I was convinced I couldn’t live with anyone again. I couldn’t halve my space with another thing that had to eat, drink, shower, and God forbid, steal my stereo with their TLC and Dido. Marriage wasn’t for me. Sure, these are the ritualistic healings of a divorcee, a means of excusing mistakes by blaming an incompatibility with life—man, you foolish shit, how could you have seen yourself married, at that age! Permanent bachelorhood, oh brother mine, that’s what you need. I didn’t think I was fit for even the most bird-bitten intimacies. So I avoided people. I saw friends on the weekend; we’d gulp cheap beer at my place, me thinking I had only so many more nights to the place so let’s fill it with froth and fun.

Summer spread out in late August bursts, and an old friend convinced me to head out to Portland with him to visit a mutual friend. I wasn’t too interested, originally, feeling a week away from home as a week without those intense nights of the past few months, and really just too depressed to go through a security checkpoint. But I gave in. The first week of October, as Minneapolis’ fall colors peaked early, we flew out. The Pacific-Northwest’s turn of season was far behind our home. The leaves were green, the light still bold, almost fierce.

I met her that first night, after drinking beer from one Portland Shanghai saloon to the next. She was a neighbor of my friend’s, and as two AM rang, she came over. She too had a friend in town. She’d fallen asleep across the street, and so she took the opportunity to sneak out and meet us. She was wearing knee-high socks and Samba Classics, a plaid woolen skirt closing at the knee (shit!). It was the time of night where conversations turn to lists, easy summaries of the small flickering details of one’s life now that speech is free and the hour almost dead. We went in a circle and laid out our all-time favorite albums. A suitable topic for strangers. Top-five style, not desert island but plane-crashing-blaze, time just enough for one final listen, a decision. I’ve forgotten much of her list, but when I heard Neil Young’s Tonight’s the Night included, whatever happened to me on sight of her tall schoolgirl socks went wide-eyed, nightwarm.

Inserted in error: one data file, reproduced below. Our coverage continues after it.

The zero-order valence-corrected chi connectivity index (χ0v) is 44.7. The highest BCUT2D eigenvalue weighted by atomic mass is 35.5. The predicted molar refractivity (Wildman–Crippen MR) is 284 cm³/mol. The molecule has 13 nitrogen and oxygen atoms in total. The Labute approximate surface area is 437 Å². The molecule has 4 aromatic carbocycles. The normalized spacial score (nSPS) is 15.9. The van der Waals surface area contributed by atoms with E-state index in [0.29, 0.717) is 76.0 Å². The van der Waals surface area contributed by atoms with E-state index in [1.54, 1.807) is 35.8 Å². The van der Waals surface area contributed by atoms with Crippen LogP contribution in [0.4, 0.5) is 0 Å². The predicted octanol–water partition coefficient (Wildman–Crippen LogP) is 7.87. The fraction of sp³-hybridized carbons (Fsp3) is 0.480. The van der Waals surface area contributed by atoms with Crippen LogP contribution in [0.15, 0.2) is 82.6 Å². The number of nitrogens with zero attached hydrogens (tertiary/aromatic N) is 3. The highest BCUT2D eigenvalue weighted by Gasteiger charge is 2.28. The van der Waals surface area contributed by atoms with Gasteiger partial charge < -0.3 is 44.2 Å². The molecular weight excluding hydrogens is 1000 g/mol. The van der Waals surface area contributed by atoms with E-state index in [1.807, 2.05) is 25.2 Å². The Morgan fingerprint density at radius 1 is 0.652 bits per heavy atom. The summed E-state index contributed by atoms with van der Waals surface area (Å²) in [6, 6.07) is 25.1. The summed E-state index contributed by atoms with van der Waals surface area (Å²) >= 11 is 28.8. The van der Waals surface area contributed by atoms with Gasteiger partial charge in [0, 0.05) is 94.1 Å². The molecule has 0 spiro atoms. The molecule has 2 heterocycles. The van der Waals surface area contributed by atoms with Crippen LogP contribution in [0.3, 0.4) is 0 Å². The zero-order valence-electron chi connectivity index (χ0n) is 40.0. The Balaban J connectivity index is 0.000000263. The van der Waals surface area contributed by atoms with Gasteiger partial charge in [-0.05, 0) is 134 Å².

After a brief trip out to the coast with my friends the next day, sleeping in the rain-muscled cold of the Pac-West, I shut myself off from what I’d come to Oregon to see. She filled me in; she caught me up on what I’d missed. She told me about what she called “The Year I Couldn’t Read,” and given the last years I’d spent doing nothing but, I was puzzled. But, more than that, I was fascinated by how someone so affected by books—twelve months without became the shrewd, playful stuff of Nabokov on her tongue—could talk about it with such shadow, such patient reserve, as though speaking in the dark against those broad sun-crude Portland days. She knew me as a Faulkner child; she saw my deficits in contemporary literature. She told me I needed to catch up with McEwan and Shteyngart, and that I should get the fuck over myself and read The Corrections. We ate sushi at a downtown loft-spot, underdressed and sharing Sapporo to the rich wines and liquors sipped by suits and dresses around us; we went to one of Portland’s seedier strip clubs and drank Pabst with our backs to the stage, each testing the response of the other, turn-on or –off or just a place to go when the sun’s still bright where the air ain’t all that clean? Which?